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# Exercise 19.1.1

Answer

Since $$f/h^3$$ is the density of particles in phase space, the number in some small volume V, small enough such that $$f$$ does not change much throughout the volume, is given by N = V$$\int d^3p f/h^3$$. So the number density is $$n = \int d^3p f/h^3.$$ If every internal degree of freedom has the same value of $$f$$ and if we want to count all the particles, regardless of internal state, then we have $$n = g \int d^3p f/h^3.$$

# Exercise 19.1.2

Answer

Same as above except instead of calculating the total number in some small volume, we want the total energy. Therefore we just insert E(p) into the integral, to add up the energy from each region of momentum space, instead of just the number of particles from each region of momentum space.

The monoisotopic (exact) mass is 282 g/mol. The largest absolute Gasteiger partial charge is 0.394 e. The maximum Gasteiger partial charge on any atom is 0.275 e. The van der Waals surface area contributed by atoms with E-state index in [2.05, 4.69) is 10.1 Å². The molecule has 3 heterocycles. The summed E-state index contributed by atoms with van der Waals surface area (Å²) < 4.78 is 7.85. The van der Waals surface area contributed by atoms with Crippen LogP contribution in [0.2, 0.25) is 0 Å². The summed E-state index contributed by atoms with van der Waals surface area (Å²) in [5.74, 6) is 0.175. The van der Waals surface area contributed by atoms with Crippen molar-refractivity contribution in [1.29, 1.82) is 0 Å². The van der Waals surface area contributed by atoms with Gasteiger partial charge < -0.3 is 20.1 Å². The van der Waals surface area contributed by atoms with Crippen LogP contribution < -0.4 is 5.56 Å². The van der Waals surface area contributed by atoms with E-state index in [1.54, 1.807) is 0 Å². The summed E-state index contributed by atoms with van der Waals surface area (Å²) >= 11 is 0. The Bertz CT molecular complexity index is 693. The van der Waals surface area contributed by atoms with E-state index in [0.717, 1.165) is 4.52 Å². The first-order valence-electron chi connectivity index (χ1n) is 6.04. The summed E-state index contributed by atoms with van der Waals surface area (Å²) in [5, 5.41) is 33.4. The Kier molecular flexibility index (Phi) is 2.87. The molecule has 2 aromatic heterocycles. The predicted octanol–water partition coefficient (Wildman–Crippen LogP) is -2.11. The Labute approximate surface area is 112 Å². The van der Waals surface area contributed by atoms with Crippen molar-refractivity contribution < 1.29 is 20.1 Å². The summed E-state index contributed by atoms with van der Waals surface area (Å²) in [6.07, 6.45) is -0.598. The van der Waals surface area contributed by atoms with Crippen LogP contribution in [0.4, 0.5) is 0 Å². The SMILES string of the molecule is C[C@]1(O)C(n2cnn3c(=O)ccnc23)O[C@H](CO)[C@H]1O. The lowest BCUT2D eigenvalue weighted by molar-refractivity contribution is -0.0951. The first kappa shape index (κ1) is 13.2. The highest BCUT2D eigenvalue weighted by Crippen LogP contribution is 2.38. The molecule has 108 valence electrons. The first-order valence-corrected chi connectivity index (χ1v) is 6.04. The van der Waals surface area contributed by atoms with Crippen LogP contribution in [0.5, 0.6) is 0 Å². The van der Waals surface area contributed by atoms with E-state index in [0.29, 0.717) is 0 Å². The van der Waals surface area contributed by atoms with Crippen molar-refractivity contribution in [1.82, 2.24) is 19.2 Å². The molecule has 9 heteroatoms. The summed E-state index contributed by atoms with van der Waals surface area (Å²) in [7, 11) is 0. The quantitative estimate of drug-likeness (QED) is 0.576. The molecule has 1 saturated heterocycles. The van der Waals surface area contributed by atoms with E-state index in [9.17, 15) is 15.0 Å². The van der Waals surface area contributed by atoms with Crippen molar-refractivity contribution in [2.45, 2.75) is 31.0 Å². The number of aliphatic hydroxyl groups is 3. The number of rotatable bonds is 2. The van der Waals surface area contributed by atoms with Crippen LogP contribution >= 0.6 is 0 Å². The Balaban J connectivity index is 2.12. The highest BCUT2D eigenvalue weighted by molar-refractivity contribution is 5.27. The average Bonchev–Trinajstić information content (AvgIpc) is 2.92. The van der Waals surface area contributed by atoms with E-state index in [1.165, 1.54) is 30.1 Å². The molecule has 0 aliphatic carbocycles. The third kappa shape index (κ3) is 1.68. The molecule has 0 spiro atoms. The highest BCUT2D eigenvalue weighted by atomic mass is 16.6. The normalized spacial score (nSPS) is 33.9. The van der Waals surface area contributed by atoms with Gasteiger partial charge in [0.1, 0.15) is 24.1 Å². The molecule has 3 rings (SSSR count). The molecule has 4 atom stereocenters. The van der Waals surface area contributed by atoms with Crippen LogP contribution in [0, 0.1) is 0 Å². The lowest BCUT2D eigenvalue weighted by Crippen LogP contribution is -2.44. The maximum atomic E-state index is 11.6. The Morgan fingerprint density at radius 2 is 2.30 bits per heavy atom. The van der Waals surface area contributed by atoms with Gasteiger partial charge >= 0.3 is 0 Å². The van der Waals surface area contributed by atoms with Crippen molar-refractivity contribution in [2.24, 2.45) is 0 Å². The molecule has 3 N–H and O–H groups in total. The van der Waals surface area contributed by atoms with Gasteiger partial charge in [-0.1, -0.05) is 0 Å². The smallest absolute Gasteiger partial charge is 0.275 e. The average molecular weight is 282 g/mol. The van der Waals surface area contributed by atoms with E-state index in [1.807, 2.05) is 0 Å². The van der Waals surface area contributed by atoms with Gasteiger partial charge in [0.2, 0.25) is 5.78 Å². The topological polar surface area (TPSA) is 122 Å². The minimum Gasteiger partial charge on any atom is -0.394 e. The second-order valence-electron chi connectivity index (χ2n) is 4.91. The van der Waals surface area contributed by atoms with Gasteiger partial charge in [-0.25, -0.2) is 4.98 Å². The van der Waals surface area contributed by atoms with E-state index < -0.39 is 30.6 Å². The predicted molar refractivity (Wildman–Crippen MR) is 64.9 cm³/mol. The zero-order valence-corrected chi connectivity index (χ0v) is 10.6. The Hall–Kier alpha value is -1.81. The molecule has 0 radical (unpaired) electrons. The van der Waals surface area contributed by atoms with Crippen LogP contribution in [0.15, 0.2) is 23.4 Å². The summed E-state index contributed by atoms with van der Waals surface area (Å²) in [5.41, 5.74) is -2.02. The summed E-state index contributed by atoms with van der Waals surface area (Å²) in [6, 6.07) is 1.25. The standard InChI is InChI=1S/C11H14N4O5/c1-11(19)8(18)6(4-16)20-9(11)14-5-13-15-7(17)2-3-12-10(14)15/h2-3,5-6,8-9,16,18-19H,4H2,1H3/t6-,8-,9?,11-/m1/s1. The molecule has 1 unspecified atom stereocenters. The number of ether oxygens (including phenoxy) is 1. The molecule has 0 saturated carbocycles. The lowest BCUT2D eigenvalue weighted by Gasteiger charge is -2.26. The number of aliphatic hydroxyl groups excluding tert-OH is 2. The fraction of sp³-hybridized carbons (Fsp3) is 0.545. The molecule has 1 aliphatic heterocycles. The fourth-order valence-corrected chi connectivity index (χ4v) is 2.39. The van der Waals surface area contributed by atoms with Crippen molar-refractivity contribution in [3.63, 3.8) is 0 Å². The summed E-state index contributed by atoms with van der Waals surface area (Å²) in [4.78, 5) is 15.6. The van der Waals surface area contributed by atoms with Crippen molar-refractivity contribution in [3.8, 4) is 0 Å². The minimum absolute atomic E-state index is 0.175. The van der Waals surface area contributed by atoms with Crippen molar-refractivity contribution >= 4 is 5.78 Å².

# Exercise 19.1.3

Answer

I have not produced a written solution for this yet.

# Exercise 19.2.1

Answer

The integral over angular variables results in $$n = \frac{g}{h^3} \int_0^\infty 4\pi p^2 dp f$$. Now the integral is adding up numbers of particles from momentum space shells of momentum space volume $$4\pi p^2 dp$$. We need only substitute in the appropriate expression for $$f$$, set $$E=pc, \mu = 0$$ and $$g=2$$ to get the answer.

# Exercise 19.2.2

Answer

To find the peak of the distribution set $$dn(p)/dp = 0$$ and solve for $$p$$. One ends up with a transcendental equation to solve. Setting $$x = pc/kT$$ makes it possible to write it down fairly compactly as $$(2-x)e^x = 2$$. One can narrow in on the solution numerically with a calculator -- especially a graphing one if you just plot the left-hand side and choose the value of $$x$$ that gives 2. I used a calculator and in a few tries had $$x=1.6$$ which is pretty close as $$(2-1.6)e^{1.6} = 1.98.$$ So the most probable $$p$$ is $$p = 1.6 k_B T/c$$.

# Exercise 19.2.3

Answer

The most probable $$p$$ corresponds to an energy that is $$pc = 1.6 k_B T$$. This corresponds to what we expect since we see that $$\simeq k_B T$$ is a typical particle kinetic energy.